Investing in oligopolies isn’t always a winning strategy

Everyone knows that market concentration leads to less competition and in turn to more powerful entities within this group. Such oligopolies by definition should allow the respective companies to achieving strong results and high margins due to pricing power, but also where applicable economies of scale. In reality, however, not every sector or company offers automatically a good stock investment, even when factually operating in an oligopoly.

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Checkmate – more kings to have on the radar for dividend cuts

My longer time readers know that dividend cuts have been one of my favorite topics. It is of high importance for me to ring the bell in order to help investors get more cautious with their investments. There are no risk-free stocks. The same applies to proclaimed “bond-proxy” dividend stocks, no matter which useless title they hold in connection with their dividend series. Today, I’m presenting two more kings I have on my radar for a cut.

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What most investors get wrong about gold stocks + new research report

There are three things the majority of investors fail to understand with regards to gold stocks. The first is gold is NOT THE hedge against inflation and thus gold stocks not even better hedges. The second is with higher gold prices, NOT ALL gold stocks go up exponentially. The third is the evergreen that all gold stocks are heavily undervalued by the stupid market and great buying opportunities. I am going to take these beliefs apart. My Premium PLUS members receive on top my best gold stock idea after I have already had a golden hand with my silver pick (for all my members). If you read until the end, I have a small gift for you.

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Why you should look out for Cannibals

My perception is the majority of stock investors do either prefer dividend stocks or something with a high growth component like first and foremost technology. The third group would be turnarounds (which I am also not opposed to). What is much under-appreciated, though, are cannibals or buyback monsters. I think this topic should earn more attention. Good for those who know about it.

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Buying companies after dividend cuts + new research report

What sounds crazy at first sight, indeed is rather an interesting strategy to think about. Sounds crazy, as almost everyone is talking about higher dividends? Let me make the case for dividend cuts! My next stock idea from my upcoming research report fits exactly into this scheme.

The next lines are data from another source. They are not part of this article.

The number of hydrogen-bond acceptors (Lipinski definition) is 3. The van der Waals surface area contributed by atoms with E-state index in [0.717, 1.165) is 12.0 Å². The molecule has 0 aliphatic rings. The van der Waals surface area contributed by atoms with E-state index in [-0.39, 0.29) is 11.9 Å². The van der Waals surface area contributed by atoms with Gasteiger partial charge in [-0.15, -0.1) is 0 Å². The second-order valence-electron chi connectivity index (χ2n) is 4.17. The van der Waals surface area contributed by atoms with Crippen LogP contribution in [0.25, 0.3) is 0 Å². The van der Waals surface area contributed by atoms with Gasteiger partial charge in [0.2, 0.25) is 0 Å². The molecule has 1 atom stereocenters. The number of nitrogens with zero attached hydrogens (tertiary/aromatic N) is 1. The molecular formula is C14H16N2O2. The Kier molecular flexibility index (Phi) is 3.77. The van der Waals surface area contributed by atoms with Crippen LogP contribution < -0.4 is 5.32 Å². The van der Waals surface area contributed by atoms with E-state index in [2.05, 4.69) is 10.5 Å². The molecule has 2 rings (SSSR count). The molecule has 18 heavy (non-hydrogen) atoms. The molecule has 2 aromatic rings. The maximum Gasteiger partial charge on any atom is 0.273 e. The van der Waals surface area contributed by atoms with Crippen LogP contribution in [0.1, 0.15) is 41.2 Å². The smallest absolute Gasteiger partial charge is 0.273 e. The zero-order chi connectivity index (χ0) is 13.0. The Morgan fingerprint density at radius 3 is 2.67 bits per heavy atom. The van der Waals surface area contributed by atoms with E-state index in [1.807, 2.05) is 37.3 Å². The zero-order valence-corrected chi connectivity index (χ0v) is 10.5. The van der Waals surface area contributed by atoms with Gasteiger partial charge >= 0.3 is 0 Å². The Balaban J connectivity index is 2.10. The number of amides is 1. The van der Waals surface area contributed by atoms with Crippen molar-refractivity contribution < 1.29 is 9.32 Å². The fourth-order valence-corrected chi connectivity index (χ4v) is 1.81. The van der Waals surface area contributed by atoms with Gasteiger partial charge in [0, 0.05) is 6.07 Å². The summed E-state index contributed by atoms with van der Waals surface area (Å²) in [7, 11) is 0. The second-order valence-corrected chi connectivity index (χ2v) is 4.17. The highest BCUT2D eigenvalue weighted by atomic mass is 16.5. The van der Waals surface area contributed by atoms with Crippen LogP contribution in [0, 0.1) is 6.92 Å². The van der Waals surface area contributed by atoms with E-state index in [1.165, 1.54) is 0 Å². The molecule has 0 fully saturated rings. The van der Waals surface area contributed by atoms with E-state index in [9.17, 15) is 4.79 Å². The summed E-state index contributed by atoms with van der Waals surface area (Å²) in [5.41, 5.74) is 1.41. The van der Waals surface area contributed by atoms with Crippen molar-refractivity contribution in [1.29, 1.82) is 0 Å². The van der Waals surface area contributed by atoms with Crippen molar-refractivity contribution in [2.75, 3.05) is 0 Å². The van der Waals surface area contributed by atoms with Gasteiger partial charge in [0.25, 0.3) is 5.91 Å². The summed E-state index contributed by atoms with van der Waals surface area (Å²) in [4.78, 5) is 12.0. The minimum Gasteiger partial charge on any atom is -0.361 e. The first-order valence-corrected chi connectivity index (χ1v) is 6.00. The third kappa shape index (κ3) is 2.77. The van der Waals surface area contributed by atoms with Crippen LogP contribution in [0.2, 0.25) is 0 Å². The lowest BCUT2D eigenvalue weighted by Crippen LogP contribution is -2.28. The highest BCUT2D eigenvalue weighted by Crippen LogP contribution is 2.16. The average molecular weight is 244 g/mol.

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Quitting at a loss to free up capital and the mind

Today, I’m writing about one of my (former) best stock ideas which didn’t play out as initially thought. Besides describing the case and the reason that led me to throw in the towel, I also want to use it to show why it’s important to regularly go over one’s portfolio and to cut the weeds.

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Why it makes no sense to copy Warren Buffett

This is a topic I’ve wanted to write about for a while. Those stock pickers who decide not to migrate to the camp of chartists, tee leaf readers or other witchcrafts, will likely join the group of value investors. In this context, the name of Warren Buffett must not miss. Many investors claim to emulate his strategy, others try to seek inspiration which stocks to buy. Today, I will show that both are delusions.

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Today’s tech-leaders… can stop existing tomorrow

Tech stocks, “Big Tech” or the “Magnificent Seven” – the same the names get more stupid, the riskier investing in their stocks becomes. Many do not see it this way. For the bona fide investor these are core investments of their portfolios with great future potential. However, a critical look back at history tells us that the risk / reward ratio is not favorable. Size does not equal safety.

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“Fallen Angels” – why you should be cautious + new research report

No matter whether experienced or not, almost every investor is on the hunt for undervalued stocks to make money. What could be less welcome than a stock which has fallen in price and become cheaper? The problem is, “cheap” is not automatically “cheap”. In fact, buying cheap can become a costly mistake. I see a strict urgency to clean up with this dangerous myth that a stock only has to fall enough to become attractive.

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